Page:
Interview reflections

To be honest, I have been so far uninvolved in much of the interview process.  Next week I will be doing the practice interview and tomorrow I will begin the personal interviews.  However, from observation I have gleaned a few important things.  Something that I noticed at the last interview we did with Barbara Carson was about how effective it can be to ask very broad, provocative questions that allow her to just keep talking.  Especially in the beginning of her interview, she just had so much momentum and the slightest prodding from our interviewers produced a wealth of information. This builds on something that I realized in some interviews that I have done prior to this: that sometimes one of the most important things you can do as an interviewer is just shut up and sit back and let the interviewee talk.  Conversely, this does create some challenges.  You get the unmitigated flow of perspective and information from the interviewee, but as we noticed on Tuesday, it can also make it hard to follow up on certain things if the interviewee herself just flies them by.  This is is an important balance that demands a high level of engagement on the part of the interviewer.  You must be able to keep up with her and quickly tailor your questions or guiding tools to manipulate the interview to your liking.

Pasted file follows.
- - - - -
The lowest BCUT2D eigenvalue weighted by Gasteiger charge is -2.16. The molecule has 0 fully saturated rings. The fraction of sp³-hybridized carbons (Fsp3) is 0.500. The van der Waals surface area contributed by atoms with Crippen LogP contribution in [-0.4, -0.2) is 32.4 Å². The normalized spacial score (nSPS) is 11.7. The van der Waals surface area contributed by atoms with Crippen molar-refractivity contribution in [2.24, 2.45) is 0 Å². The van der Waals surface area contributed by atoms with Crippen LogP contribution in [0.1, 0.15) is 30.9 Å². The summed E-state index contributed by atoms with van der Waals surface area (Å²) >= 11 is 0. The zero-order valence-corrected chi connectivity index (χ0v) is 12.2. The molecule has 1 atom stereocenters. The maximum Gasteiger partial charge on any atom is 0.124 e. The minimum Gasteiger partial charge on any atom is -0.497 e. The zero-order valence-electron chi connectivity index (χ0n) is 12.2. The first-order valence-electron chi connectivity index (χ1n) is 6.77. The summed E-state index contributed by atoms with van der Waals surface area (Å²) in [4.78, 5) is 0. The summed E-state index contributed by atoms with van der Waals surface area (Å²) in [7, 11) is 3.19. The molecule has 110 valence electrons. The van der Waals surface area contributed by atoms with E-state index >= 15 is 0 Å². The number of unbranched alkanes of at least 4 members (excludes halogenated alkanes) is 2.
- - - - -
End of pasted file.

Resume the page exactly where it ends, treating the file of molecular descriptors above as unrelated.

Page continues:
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The Williamsburg Documentary Project (WDP) strives to collect and preserve the rich past of Williamsburg, Virginia. By conducting oral history interviews, building physical and digital archives, and creating online exhibits, the WDP interprets Williamsburg’s recent past. The WDP works towards developing a better understanding of Williamsburg by bringing together individuals, local groups, Colonial Williamsburg, and the College of William & Mary.

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